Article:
Strolling the boulevards raises questions about what’s immoral


Jay Walljasper | November 2005 issue

In Paris recently, enjoying a weekend of urbane adventure en route to Ode meetings in Rotterdam, I indulged in one of my favorite extravagances: buying art. It proved a particularly fruitful trip because I snapped up a Renoir, a Monet, a Robert Doisneau photo and some classic Art Deco posters at good prices—generally no more than a euro.

I collect postcards, you see, and there’s no better place to scout for them than Paris. The famous museums all offer spectacular selections (I busted my budget at the Musee d’Orsay gift shop) and the book stalls along the Seine feature genuine old masters from the 1930s and earlier. Strolling down any boulevard, you’ll hit a souvenir store or bookshop with a half dozen racks out front offering many tourist views of the Eiffel Tower and Montmartre but also some artistically intriguing images in miniature.

Outside a bookshop on the Rue Ste. Antoine I noticed that the lower half of one card on display was discreetly covered up by paper, as you often see with girlie magazines in American supermarkets. That immediately caught my attention. Paris, after all, was long famous for its dirty postcards and nudity seems no big deal today in its streetside postcard galleries. Journalistic duty compelled me to further investigate the situation. The face of a lovely redhead poked up above the paper shield on what appeared to be the cover of an American pulp novel of the ‘50s and when I pulled out the postcard to see what Parisian shopkeepers deem too lurid for public consumption, it revealed a grinning man shooting the woman with a handgun.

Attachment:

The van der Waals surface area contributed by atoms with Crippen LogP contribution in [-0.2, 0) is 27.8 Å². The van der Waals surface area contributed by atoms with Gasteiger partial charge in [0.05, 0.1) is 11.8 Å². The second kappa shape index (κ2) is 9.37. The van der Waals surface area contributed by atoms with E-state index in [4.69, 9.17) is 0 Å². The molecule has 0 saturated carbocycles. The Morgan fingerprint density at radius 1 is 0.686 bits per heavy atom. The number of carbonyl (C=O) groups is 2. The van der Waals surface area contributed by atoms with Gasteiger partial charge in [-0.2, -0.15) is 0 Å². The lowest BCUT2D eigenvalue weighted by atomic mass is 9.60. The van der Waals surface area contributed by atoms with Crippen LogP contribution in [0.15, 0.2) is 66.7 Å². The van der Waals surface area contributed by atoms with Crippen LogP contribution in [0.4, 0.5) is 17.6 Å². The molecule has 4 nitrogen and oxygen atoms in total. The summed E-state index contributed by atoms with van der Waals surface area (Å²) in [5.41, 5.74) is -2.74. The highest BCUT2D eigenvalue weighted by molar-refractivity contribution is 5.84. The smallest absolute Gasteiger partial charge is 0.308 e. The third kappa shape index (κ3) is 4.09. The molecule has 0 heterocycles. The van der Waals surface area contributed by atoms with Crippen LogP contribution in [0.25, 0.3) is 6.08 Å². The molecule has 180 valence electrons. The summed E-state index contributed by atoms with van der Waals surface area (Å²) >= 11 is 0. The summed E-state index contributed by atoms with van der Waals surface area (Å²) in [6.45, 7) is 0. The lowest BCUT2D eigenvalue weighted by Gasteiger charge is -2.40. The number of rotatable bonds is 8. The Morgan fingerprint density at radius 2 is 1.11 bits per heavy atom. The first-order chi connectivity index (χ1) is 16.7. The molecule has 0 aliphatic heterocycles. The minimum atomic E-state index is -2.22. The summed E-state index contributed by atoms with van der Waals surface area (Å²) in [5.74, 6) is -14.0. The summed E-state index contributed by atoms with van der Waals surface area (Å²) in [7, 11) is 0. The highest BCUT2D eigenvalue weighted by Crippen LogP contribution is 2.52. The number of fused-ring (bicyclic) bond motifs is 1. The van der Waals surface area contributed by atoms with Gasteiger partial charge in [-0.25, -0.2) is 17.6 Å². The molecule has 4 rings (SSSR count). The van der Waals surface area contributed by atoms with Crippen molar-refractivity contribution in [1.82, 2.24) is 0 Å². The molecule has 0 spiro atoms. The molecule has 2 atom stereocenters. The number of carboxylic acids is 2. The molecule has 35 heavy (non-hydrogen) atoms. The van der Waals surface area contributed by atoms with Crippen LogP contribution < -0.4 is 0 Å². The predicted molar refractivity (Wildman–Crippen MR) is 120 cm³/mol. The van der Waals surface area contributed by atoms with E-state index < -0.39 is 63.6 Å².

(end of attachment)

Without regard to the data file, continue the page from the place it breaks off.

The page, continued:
I was a bit shocked. There was no blood, no gore; it was mild by the standards of U.S. pop culture today. No one would have thought twice about it back home. Moral fervor in America is saved for true outrages, like singer Janet Jackson’s nipple accidentally being exposed on national television during the half-time show of a football game.

But I feel the French (or at least the clerks at that Parisian bookstore) are right in this case and America has it backwards. Violence is obscene, even on a postcard, and poses a significant moral dilemma for modern society. Sure, a campy cover from a cheap novel may not incite young children to commit murder yet the casual acceptance of violence in the U.S., Japan, and numerous other cultures does have consequences. When bloodshed and human cruelty lose their shock value, life is cheapened in some profound and sad way.

The artistic depiction of the naked body, as you can discover in Paris’s numerous art museums as well as its postcard stands, can inspire noble and uplifting emotions. Beauty is central to the culture of all civilizations, and sexual attraction is the driving force that keeps the human race going. But celebration of violent images, especially those rendered in a graphic or chillingly emotionless way, inspires corrosion of the human spirit. When bloodshed and human cruelty lose their shock value, life is cheapened in some profound and sad way.